I stand with the ACLU, the League of Women Voters, and multiple representatives and lawmakers across the state who support Prop 17. This is about ensuring the right to participate in the democratic process and the right to have one’s voice heard.


This proposition would allow 17-year olds, who will be 18 by the next general election, to participate in primary and special elections. This proposition aligns with 23 states and the District of Columbia, who already allow 17-year olds to participate in primary and special elections. It is an incredible opportunity to boost, promote, and ensure a lifetime of civic engagement. I stand with the California Labor Federation, Service Employees International Union (SEIU) California, the California Association of Student Councils, the University of California Student Association in their support and endorsement of Proposition 18.



We are a global community, who have recognized the value and importance of acknowledging, including, and celebrating people from every background; however, our current graduation requirements do not reflect those beliefs, nor do they instill the importance of inclusion & diversity. AB331 seeks to add a semester-long high school course in ethnic studies as a graduation requirement in California, starting in the 2024-25 school year. Ethnic studies is culture, history, literature, and more. Through this class all students will be ensured the opportunity to see people like them, and not like them, as heroes, innovators, change agents, achievers.

Bill author(s): Assemblyman Jose Medina, D-Riverside

*Bill status: The author pulled the bill and is expected to bring it back next year.

Do NOT support/No. 

Teach for America and other third-party teacher contractors have been rightfully criticized for dropping in new untrained teachers into the classroom, for contributing to a cycle of turnaround at high-needs schools. However, they have also brought in new talent, new talent that may have never considered the profession. Furthermore, the national average for teachers--less than 5 years--means that the turnaround cycle is not a uniquely third-party contractor phenomena. While I am sympathetic to this bill, and I understand the intent, we need to focus on supporting current teachers and making the profession more attractive so all teachers can stay (happily) in the classroom.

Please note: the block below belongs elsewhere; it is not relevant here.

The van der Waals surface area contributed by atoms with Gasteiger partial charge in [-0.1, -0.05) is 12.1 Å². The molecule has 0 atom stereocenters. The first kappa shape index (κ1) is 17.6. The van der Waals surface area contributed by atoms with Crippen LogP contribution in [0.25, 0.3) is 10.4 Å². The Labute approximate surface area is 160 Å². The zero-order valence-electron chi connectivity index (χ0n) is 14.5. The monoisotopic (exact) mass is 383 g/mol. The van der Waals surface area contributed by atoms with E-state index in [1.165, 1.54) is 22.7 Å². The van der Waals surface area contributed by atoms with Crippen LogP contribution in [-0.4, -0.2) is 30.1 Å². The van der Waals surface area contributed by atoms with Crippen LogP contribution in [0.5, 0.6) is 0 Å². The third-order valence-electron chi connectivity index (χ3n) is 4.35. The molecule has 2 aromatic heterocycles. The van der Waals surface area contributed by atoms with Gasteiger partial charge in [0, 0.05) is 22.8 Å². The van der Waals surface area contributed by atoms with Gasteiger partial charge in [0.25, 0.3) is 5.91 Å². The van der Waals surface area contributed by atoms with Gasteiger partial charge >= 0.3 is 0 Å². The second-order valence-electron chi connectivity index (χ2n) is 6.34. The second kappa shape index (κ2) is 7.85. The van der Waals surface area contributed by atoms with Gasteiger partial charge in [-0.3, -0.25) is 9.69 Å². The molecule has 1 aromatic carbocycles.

Bill author(s): Assemblywoman Cristina Garcia, D-Bell Gardens

*Bill status: The author(s) pulled the bill and is expected to bring it back next year.


With budget cuts and re-prioritizing funds, our schools have lost programs and support for our most vulnerable children, really for all of our children. EAB 8 would require, by December 2024, that all schools--including charter schools--employ a mental health professional (for every 600 students) or contract professional mental health services if they are a small school. Mental Health is public health, is community health; as we have been emotionally and mentally exhausted through this pandemic (being quarantined, adjusting to a new normal), we must be ready to provide the critical mental and emotional supports our students have always needed, and need now more than ever.

Bill author(s): Assemblyman Kansen Chu, D-San Jose



  • B.A. in History & Religious Studies – University of California, Berkeley
  • Ed.M. in Risk & Prevention – Harvard Graduate School of Education
  • Ed.M. in Curriculum & Instruction  – University of Nevada Las Vegas
  • M.A. in Urban Leadership – University of Nevada Las Vegas
  • Coursework at UCLA, Sierra Nevada, and through eCornell
  • K-8 Teacher License &TESL Endorsement
  • K-12 School Administrator License
  • TEFL Certificate (Teaching English as a Foreign Language)

PolitiCal & SChool Leadership:

  • Former teacher leader, teacher mentor, and school district project facilitator
  • Recognition and mentorship at the Emerging School Leaders of Color Conference in 2015
  • School Leadership Breakthrough Grant for Urban Leadership at UNLV 2015
  • Fishman Prize for Superlative Classroom Practice (Honor Roll) in 2015